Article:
Communion with creation: Holy Hikes

by

The Magazine

by Justin R. Cannon

The future of the Church, the future of humanity, and the health of this earth depend on one relationship: the relationship between humanity and the whole of creation. Too often that relationship is simply delegated to the realm of environmentalism and thereby reduced only to issues, overlooking the relational dimension of the crisis we face. Catholic priest, historian and “Earth Scholar” Thomas Berry once wrote, “There is no such thing as ‘human community’ without the earth and the soil and the air and the water and all the living forms. Without these, humans do not exist. In my view, the human community and the natural world will go into the future as a single sacred community or we will both perish in the desert.” A true and lasting solution to the environmental crisis of our day must focus on the rebuilding of that single, sacred community. Indeed, every dimension of our ministry hinges on the health of this relationship— the rebuilding of communion with all of God’s creation.

 

But what does that look like? What does it mean to “rebuild communion” with creation? More and more churches have comprehensive recycling programs, are installing solar panels, and becoming forerunners in advocacy to confront environmentally damaging practices that have become normative in our culture. These are all very needed and they are the beginning, but a relationship must go deeper. A quick Google search brings up this definition of the word relationship: “the way in which two or more concepts, objects, or people are connected, or the state of being connected.” Systematically, as a culture and society we have severed this connection. While our day is generally structured around the rhythm of the sun, we often stay awake with artificial light and go to sleep with a sudden flick of the switch—a drastic shift from bright to dark, as opposed to the graceful, gradual fading of the sky. The norm in our culture has separated us so much from the source of our water and food—thank God there are still farmer’s markets where we can meet the people who grow our vegetables and even tour their farms. I think the greatest problem, however, is just how much time we spend indoors. American author and journalist Richard Louv coined the term “nature deficit disorder” to give a name to this phenomenon (see his books The Nature Principle: Reconnecting with Life in a Virtual Age, Last Child in the Woods: Saving Our Children From Nature-Deficit Disorder, or for that matter any of them!). What can be done, however, to restore our connection to the earth?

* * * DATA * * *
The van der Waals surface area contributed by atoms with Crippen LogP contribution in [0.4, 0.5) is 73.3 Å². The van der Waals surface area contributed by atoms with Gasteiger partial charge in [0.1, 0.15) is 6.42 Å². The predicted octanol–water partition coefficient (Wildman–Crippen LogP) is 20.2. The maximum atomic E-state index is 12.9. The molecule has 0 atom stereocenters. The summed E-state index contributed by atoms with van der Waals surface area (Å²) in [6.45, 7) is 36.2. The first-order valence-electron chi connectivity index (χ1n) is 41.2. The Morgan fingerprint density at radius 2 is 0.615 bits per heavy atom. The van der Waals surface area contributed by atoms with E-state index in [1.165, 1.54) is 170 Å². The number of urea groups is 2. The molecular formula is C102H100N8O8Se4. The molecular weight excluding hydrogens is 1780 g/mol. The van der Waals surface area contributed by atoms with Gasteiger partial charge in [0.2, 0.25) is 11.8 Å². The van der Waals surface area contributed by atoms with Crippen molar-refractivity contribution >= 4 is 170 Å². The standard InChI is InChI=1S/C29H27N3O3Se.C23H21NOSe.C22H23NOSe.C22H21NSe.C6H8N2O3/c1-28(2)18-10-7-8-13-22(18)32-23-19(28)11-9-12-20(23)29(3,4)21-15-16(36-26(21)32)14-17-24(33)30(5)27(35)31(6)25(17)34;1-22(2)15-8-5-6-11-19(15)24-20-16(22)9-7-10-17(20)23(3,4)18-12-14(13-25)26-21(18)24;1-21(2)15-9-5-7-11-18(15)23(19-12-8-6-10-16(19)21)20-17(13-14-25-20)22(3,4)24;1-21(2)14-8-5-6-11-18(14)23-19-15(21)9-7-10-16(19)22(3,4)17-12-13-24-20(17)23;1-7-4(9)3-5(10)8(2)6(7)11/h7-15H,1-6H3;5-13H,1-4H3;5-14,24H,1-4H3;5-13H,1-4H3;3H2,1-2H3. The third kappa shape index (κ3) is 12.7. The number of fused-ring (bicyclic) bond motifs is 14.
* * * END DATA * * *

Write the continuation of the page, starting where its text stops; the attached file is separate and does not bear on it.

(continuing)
Like any relationship, we must spend time outdoors. So many people I meet say they enjoy hiking, but when I ask people how often they get hiking, they usually say “not that often” or “not as much as I would like.” I am biased, as hiking is one of my favorite outdoor activities, but there are so many other outdoor activities we could talk about: gardening, kayaking, biking, etc. I believe we need to find ways to wed our faith and the life of the church with the outdoors. I was inspired to find a glimpse of this when I visited an outdoor ministry led by Episcopal priest the Rev. Jon Anderson called Worship in the Wilderness, which was just what it sounds like. The same type of thing could be done with any other outdoor passion— essentially forging a bridge between our faith and the outdoors. We could start a “Garden of Eden” movement encouraging churches around the country to plant community gardens on their property. I have spoken with a priest in my diocese about a “Holy Bikes” outing. Whatever your passion, I suspect there are others who share that interest and would love to band together to find ways of building that connection between our faith communities and the outdoors. And do not be afraid to bring prayers—perhaps even the Eucharist—into these spaces!